Jill Sisson Quinn's es­says have ap­peared in Orion, Eco­tone, On­earth, and many other mag­a­zines. She has re­ceived the An­nie Dil­lard Award in Cre­ative Non­fic­tion, a John Bur­roughs Es­say Award, and a Rona Jaffe Writ­ers' Award. Her work has been reprinted in Best Amer­i­can Science & Na­ture Writ­ing 2011. Her first book, De­ranged, was pub­lished by Ap­pren­tice House of Loy­ola Univer­sity Mary­land in 2010. A reg­u­lar com­men­ta­tor for Wis­con­sin Pub­lic Ra­dio's Wis­con­sin Life se­ries, she lives and writes in Scan­di­navia, Wis­con­sin.

Lore Se­gal was born in Vi­enna a long time ago. A nov­el­ist, es­say­ist, and trans­la­tor, she has taught cre­ative writ­ing at Columbia, Prince­ton, Chicago, Ohio, and at Bread Loaf, and con­tin­ues to teach at the 92nd Street Y in New York. The best known of her chil­dren's books is Tell Me a Mitzi (Far­rar, Straus & Giroux, 1982). Her first novel, Other Peo­ple's Houses (Bod­ley Head, 1974), was se­ri­al­ized in the New Yorker in the 1960s; the most re­cent, Half the King­dom (Melville House), was a New York Times No­table Book of 2014. Her own fa­vorite is Her First Amer­i­can (Knopf, 1985), which won an Arts and Letters Award. In 2008, Shake­speare's Kitchen (New Press) was a Pulitzer fi­nal­ist.

He­len Shul­man re­ceived her art train­ing at the School of the Mu­seum of Fine Arts Bos­ton. Prior to un­der­tak­ing her full-time art ca­reer in 2004, Shul­man was a psy­chother­a­pist, who earned her MSW at Sim­mons Col­lege in Bos­ton. She is cur­rently rep­re­sented by Edge­wa­ter Gallery (Mid­dle­bury, Ver­mont), West Branch Gallery (Stowe, Ver­mont), Kobalt Gallery (Province­town, Mas­sachusetts), Pryor Fine Arts (At­lanta, Ge­or­gia), and Al­lyn Gallup Con­tem­po­rary (Sara­sota, Florida). Her work is in cor­po­rate and pri­vate col­lec­tions through­out the United States and Europe.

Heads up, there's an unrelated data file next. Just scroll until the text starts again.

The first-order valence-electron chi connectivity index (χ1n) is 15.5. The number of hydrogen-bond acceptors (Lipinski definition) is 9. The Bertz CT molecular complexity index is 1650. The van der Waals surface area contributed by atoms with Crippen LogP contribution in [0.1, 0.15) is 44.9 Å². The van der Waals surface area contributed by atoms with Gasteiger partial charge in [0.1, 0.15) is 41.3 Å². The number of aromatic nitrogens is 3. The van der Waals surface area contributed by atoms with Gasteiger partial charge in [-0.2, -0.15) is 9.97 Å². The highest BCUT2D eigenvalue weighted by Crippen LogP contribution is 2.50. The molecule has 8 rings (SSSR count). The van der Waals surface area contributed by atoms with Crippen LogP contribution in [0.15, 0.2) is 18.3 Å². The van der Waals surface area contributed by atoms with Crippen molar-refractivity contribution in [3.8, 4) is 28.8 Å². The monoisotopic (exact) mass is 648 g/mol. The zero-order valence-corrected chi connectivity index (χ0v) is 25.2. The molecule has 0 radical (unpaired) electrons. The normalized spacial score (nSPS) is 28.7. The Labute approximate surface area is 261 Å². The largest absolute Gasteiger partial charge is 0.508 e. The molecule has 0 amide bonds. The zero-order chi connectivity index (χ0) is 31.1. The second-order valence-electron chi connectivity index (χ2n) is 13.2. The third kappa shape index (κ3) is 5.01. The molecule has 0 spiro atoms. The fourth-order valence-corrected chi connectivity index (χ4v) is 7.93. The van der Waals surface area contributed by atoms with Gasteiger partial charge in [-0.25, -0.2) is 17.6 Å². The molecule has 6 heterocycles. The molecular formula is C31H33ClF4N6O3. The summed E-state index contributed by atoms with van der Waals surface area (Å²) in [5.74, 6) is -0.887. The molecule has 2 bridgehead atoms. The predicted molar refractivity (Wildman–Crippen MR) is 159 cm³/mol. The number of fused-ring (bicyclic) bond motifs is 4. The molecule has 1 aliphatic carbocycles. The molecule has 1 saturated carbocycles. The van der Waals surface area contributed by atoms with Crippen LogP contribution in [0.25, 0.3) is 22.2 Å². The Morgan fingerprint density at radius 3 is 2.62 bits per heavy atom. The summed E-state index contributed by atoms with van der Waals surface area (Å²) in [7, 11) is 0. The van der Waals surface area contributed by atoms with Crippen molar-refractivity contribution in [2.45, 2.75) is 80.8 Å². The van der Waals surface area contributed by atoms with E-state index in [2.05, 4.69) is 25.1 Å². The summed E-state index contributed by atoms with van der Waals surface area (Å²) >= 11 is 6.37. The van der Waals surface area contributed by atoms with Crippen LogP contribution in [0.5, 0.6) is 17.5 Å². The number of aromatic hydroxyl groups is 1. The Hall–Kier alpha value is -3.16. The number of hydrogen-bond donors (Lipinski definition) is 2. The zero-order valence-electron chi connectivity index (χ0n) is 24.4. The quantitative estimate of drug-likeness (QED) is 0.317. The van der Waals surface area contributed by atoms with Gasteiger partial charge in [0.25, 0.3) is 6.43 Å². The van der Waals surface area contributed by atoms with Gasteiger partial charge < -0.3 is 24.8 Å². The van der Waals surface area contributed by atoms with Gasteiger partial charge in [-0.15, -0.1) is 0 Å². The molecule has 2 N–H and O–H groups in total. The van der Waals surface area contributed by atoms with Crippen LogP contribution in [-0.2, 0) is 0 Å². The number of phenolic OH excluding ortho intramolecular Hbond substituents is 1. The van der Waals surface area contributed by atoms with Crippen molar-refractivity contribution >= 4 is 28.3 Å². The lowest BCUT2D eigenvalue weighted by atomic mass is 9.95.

Henry Reed Stiles (1832–1909) was a physi­cian and au­thor who pub­lished a num­ber of ge­nealog­i­cal stud­ies that con­tinue to be cited today, in­clud­ing The His­tory and Ge­nealo­gies of An­cient Wind­sor, Con­necti­cut and The Stiles Fam­ily in Amer­ica. His other pub­li­ca­tions in­clude A His­tory of the City of Brook­lyn and Bundling; Its Ori­gin, Progress and De­cline in Amer­ica.

El­liott Stone (1932–2011) was a Bos­ton lawyer and con­sumer ac­tivist. He de­voted many years to the study of Shake­speare, and was in­stru­men­tal in fa­cil­i­tat­ing the ear­li­est re­search on which the present ar­ti­cle is based.

Roger Strit­mat­ter is an as­so­ciate pro­fes­sor of hu­man­i­ties at Cop­pin State Univer­sity, a Bal­ti­more HBCU. The gen­eral ed­i­tor of Brief Chron­i­cles: An In­ter­dis­ci­pli­nary Jour­nal of Au­thor­ship Stud­ies, he has stud­ied the Shake­spearean ques­tion as a topic in in­tel­lec­tual his­tory for more than twenty years. He has pub­lished his work in Re­view of English Stud­ies, Shake­speare Year­book, Notes and Queries, Cahiers élis­abéthain, the Ox­for­dian, Univer­sity of Ten­nessee Law Re­view, the Wash­ing­ton Post, and Crit­i­cal Sur­vey.

Lisa Tad­deo is a con­trib­u­tor to Esquire and New York, among oth­ers. Her pieces have been an­thol­o­gized in Best Amer­i­can Sports Writ­ing and Best Amer­i­can Po­lit­i­cal Writ­ing. She is cur­rently at work on her de­but non­fic­tion book for Si­mon & Schus­ter about de­sire and sex­u­al­ity in Amer­ica, and has just com­pleted her first novel.

Ocean Vuong is the au­thor of Night Sky with Exit Wounds (Cop­per Canyon Press, 2016). A 2014 Ruth Lilly fel­low, he has re­ceived hon­ors from Kundi­man, Po­ets House, the Civitella Ranieri Foun­da­tion, the El­iz­a­beth Ge­orge Foun­da­tion, and the Academy of Amer­i­can Po­ets, as well as a 2014 Push­cart Prize. His po­ems ap­pear in the New Yorker, Po­etry, the Na­tion, Bos­ton Re­view, Best New Po­ets 2014, and Amer­i­can Po­etry Re­view, which awarded him the 2012 Stan­ley Ku­nitz Prize for Younger Po­ets. He lives in Queens, New York.

C. K. Wil­liams has won the Pulitzer Prize, the Na­tional Book Award, and the Na­tional

Book Crit­ics Cir­cle Award, among other hon­ors. In 2010, he pub­lished a crit­i­cal study, On Whit­man (Prince­ton Univer­sity Press), and a book of po­etry, Wait (Far­rar, Straus & Giroux), and in 2012 an­other book of po­ems, Writ­ers Writ­ing Dy­ing (Far­rar, Straus & Giroux), and an­other book of es­says, In Time: Po­ets, Po­ems, and the Rest (Univer­sity of Chicago Press). In 2014 he pub­lished the book of prose po­ems All At Once, and his Se­lected Later Po­ems will come out in 2015, both from Far­rar, Straus & Giroux. He is a mem­ber of the Amer­i­can Academy of Arts and Letters.